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Children in Ancient IsraelThe Hebrew Bible and Mesopotamia in Comparative Perspective$
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Shawn W. Flynn

Print publication date: 2018

Print ISBN-13: 9780198784210

Published to Oxford Scholarship Online: September 2018

DOI: 10.1093/oso/9780198784210.001.0001

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When Children Die

When Children Die

The Interplay between Value and Violence

Chapter:
4 (p.111) When Children Die
Source:
Children in Ancient Israel
Author(s):

Shawn W. Flynn

Publisher:
Oxford University Press
DOI:10.1093/oso/9780198784210.003.0004

This chapter examines texts in which children experience violence. By examining childhood violence in war contexts, we see how brutal treatment is used in promotional texts for its rhetorical effect. Likewise, violence against children through curses is met with an equally robust societal response. Further, child sacrifice is rarely practiced but had broad narrative impact. In childhood burials, we see a high regard for children reflecting the child’s value in the domestic cult. These contexts frame how we read childhood violence in the Hebrew Bible. Psalm 137 and 2 Kings 8:11–12 offer a poetic and narrative example of how violence against children assumes a child’s value in order to be effective texts. This is demonstrated through 2 Samuel 12 and the boys and the bears in 2 Kings 2 as well as in Genesis 22. To be rhetorically effective, violence used against children assumes their broadly held value.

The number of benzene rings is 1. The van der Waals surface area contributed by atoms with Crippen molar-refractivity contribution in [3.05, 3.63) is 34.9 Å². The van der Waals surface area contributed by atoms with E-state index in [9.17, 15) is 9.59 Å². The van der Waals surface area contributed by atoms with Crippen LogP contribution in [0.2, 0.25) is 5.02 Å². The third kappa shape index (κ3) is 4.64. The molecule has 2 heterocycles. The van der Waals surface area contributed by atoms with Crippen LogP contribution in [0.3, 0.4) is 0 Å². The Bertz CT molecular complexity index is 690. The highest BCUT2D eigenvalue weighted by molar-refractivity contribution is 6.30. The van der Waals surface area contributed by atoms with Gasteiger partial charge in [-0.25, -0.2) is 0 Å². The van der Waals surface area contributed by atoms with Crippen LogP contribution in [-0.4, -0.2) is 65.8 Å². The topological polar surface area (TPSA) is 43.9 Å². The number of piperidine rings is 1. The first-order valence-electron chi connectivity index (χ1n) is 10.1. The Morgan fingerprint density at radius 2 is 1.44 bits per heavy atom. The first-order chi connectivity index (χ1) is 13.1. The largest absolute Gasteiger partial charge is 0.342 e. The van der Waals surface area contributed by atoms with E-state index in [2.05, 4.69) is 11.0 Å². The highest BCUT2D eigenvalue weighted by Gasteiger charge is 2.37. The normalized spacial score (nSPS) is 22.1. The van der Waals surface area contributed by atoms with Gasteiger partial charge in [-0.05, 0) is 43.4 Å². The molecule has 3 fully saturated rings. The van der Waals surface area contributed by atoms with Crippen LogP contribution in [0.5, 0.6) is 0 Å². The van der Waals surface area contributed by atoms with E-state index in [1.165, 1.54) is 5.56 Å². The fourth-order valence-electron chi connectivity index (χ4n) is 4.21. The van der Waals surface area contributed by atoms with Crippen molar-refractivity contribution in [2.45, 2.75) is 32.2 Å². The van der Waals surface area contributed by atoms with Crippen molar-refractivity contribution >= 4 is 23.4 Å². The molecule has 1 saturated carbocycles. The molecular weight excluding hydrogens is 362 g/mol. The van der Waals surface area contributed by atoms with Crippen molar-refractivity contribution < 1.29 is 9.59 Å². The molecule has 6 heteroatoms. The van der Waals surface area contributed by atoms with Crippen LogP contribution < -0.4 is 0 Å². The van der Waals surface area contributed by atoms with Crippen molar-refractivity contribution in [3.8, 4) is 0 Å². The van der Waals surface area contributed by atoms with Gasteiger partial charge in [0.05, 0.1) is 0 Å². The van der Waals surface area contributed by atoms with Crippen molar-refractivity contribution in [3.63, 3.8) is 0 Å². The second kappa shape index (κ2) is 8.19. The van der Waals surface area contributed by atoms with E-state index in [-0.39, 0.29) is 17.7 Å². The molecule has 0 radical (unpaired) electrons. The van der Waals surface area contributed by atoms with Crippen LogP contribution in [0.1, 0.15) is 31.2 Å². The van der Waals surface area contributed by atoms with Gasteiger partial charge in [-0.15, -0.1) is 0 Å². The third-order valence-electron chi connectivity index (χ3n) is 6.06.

Keywords:   childhood burials, child sacrifice, violence and value, Genesis 22, Psalm 137, 2 Kings 8

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